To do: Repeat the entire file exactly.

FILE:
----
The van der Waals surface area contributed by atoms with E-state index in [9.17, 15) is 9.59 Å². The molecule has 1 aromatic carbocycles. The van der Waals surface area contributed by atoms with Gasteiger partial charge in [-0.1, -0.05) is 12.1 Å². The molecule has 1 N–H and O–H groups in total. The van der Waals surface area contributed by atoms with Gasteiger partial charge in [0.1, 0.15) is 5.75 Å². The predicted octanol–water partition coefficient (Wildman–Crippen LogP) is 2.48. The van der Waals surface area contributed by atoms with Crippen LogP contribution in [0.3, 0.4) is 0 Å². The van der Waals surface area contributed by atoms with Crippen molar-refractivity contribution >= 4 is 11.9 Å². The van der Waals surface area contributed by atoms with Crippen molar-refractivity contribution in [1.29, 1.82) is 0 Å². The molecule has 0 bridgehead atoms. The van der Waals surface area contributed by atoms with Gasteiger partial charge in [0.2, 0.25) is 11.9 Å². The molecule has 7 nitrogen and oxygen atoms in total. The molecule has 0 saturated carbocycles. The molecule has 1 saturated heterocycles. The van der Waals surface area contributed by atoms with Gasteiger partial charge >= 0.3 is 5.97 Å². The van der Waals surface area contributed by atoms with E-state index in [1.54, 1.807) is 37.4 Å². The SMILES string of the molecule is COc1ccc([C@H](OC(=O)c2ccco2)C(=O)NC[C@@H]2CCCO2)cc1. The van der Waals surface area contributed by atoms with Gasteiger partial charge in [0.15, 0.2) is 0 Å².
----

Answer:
The van der Waals surface area contributed by atoms with E-state index in [9.17, 15) is 9.59 Å². The molecule has 1 aromatic carbocycles. The van der Waals surface area contributed by atoms with Gasteiger partial charge in [-0.1, -0.05) is 12.1 Å². The molecule has 1 N–H and O–H groups in total. The van der Waals surface area contributed by atoms with Gasteiger partial charge in [0.1, 0.15) is 5.75 Å². The predicted octanol–water partition coefficient (Wildman–Crippen LogP) is 2.48. The van der Waals surface area contributed by atoms with Crippen LogP contribution in [0.3, 0.4) is 0 Å². The van der Waals surface area contributed by atoms with Crippen molar-refractivity contribution >= 4 is 11.9 Å². The van der Waals surface area contributed by atoms with Crippen molar-refractivity contribution in [1.29, 1.82) is 0 Å². The molecule has 0 bridgehead atoms. The van der Waals surface area contributed by atoms with Gasteiger partial charge in [0.2, 0.25) is 11.9 Å². The molecule has 7 nitrogen and oxygen atoms in total. The molecule has 0 saturated carbocycles. The molecule has 1 saturated heterocycles. The van der Waals surface area contributed by atoms with Gasteiger partial charge >= 0.3 is 5.97 Å². The van der Waals surface area contributed by atoms with E-state index in [1.54, 1.807) is 37.4 Å². The SMILES string of the molecule is COc1ccc([C@H](OC(=O)c2ccco2)C(=O)NC[C@@H]2CCCO2)cc1. The van der Waals surface area contributed by atoms with Gasteiger partial charge in [0.15, 0.2) is 0 Å².